Editing: During the editing stage, I switched perspectives. In the first draft, the story was told from the mother’s perspective but that made it harder to convey the final message. Third person allowed me to shift tones as the story progressed. I decided the title, ‘The Paper Eater’, wasn’t doing enough work. This girl wasn’t just eating paper, she was consuming words – and swallower seemed to have more resonance as a word. We talk of people swallowing a story whole or being swallowed up by something. That word seemed to better reflect the transformation at the heart of the story, and I felt it would prime the reader for something a little deeper. I still have the first draft of this story and it was one that grew and evolved rather than being honed and polished. I know I’m unusual in this, but I resist over-editing. First drafts have an energy and rhythm to them that’s hard to replicate.

Submitting:  I ended up not sending this to the NFFD anthology – ironically, in my attempt to think outside the box, my story had become too removed from the theme of ‘food’. I submitted the story to Ellipsis Three (the print edition), along with another story, ‘Night Music’. Steve told me he’d like to publish both stories – ‘Night Music’ ended up in the print zine, and ‘The Word Swallower’ was published online. I was thrilled when it was later nominated for Best of the Net and went on to be a finalist.

Reflections: I’m still fond of this piece because it reminds me to play. Too often, I forget that bit!

Emily Devane is a writer, editor and teacher based in Ilkley West Yorkshire. She has taught workshops and courses for Comma Press, Dahlia Press, London Writers’ Cafe and Northern Writers’ Studio. She has won the Bath Flash Fiction Award, a Northern Writers’ Award and a Word Factory Apprenticeship. Emily’s work has been published in Smokelong Quarterly, Best Microfictions Anthology, Lost Balloon, Ambit and others. She is a founding member at FlashBack Fiction. Emily co-hosts Word Factory’s Strike! Short Story Club and runs a monthly social writing group at The Grove Bookshop, Ilkley. Find her on twitter @DevaneEmily and @WordsMoor

Cycle Of Love

I’ll never forget the day I put your favourite jeans on the wrong wash cycle — the ones you looked so wonderful in on our first date. The latest fad diet was never getting those worn again.

And the time you wanted to shrink into obscurity, when I got horrendous hiccups, as the vicar turned to the congregation and asked ‘that’ question at your sister’s wedding.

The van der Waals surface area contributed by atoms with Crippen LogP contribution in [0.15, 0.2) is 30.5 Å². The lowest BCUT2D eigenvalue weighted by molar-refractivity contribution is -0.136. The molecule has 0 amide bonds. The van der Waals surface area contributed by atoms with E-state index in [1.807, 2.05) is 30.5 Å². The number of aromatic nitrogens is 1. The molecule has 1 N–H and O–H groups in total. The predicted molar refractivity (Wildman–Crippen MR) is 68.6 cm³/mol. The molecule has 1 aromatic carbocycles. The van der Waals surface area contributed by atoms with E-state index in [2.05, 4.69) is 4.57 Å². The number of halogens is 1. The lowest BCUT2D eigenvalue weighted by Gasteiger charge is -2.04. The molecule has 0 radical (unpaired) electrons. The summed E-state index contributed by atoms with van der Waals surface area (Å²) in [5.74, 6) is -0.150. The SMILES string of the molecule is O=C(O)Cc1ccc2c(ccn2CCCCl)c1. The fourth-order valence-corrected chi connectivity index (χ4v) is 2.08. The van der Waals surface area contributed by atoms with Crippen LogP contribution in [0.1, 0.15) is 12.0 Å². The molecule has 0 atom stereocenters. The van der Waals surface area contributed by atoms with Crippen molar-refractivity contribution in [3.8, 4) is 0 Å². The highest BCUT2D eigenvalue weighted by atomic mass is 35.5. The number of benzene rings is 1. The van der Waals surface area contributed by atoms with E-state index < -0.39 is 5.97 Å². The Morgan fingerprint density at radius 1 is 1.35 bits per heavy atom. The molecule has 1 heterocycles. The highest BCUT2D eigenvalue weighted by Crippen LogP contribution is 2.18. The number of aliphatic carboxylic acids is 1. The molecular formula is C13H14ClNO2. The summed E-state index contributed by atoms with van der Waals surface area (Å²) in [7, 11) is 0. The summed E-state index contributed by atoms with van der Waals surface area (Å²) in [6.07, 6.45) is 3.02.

Now I watch you lying in bed; your shrunken version that’s been forced upon us. And I think how beautiful you’d still look in those jeans.

And hate the different reason why they’d fit you.  

This story was shortlisted for the September 2023 Monthly Micro Competition.

About the author: Julian Cadman. I live and work in Hampshire and took up Creative Writing as a hobby seven years ago. I particularly enjoy writing flash fiction and short stories.

My Name Was Different

I apologise to dad in the Arrivals Hall.

‘The flight was delayed. Hardly your fault, was it?’ He takes my backpack, saying, ‘That smell is familiar. How was Amsterdam?’

I describe cafés and riding bikes downhill without brakes. I don’t say that I arrived early at Schiphol, checked in, then fell asleep across metal chairs. Or that upon waking, my eyes opened directly into eyes the colour of Delft Blue, and we spoke fast, ignoring our lack of common language. Or that my name was different in Dutch, announced repeatedly by loudspeaker until I understood, rose and ran without turning.

This story was shortlisted for the September 2023 Monthly Micro Competition.

About the author: Kate Coghlan is a freelance writer/editor with an MA in Creative and Life Writing from Goldsmiths. Her work has been published by Mslexia, Loft Books, the Dulwich Festival, Spillwords, Visual Verse and the Personal Bests Journal. Twitter/X @Kate_Cogs


If, opening the fridge, you had noticed the last two eggs and decided to poach them, instead of cereal, or if I had not pointed out the baby sick stain on your shoulder, or if Eliza had not pleaded with you to hear her spellings, or if you had not paused to brush my hair off my tear-streaked face and tell me what a great job I was doing, then the woman who lost control of her Fiat Panda at 8.46am this morning would have ploughed into someone else’s life, and today would have been a day like any other.

This story was shortlisted for the September 2023 Monthly Micro Competition.

About the author: Alison Wassell is a short story, flash and micro fiction writer from North West England.

Needs Must

We’re not sure who first came up with the idea, but we all applauded when the decision was made. We turned out with balloons, tight and shiny as blisters, the day the Pump was pieced together in the dead centre of town. Faced with the need for more and more sacrifices, the Pump has now streamlined the process. Of course, it takes at least two men to operate, three if there’s a struggle, and it isn’t without its heartbreak. But it’s efficient. There’s hardly any mess, now they’ve perfected the procedure. I’ve started a business selling earplugs, which is thriving. 

This story was shortlisted for the September 2023 Monthly Micro Competition.

About the author: Katie Holloway writes tiny stories in the south of England. She is often tempted to uproot her family to go and live in a tree. Katie has received a DYCP grant from the Arts Council England, a nomination for the Pushcart prize, and the first prize in the 2023 Retreat West prize (flash fiction category). Katie tweets @KatieLHWrites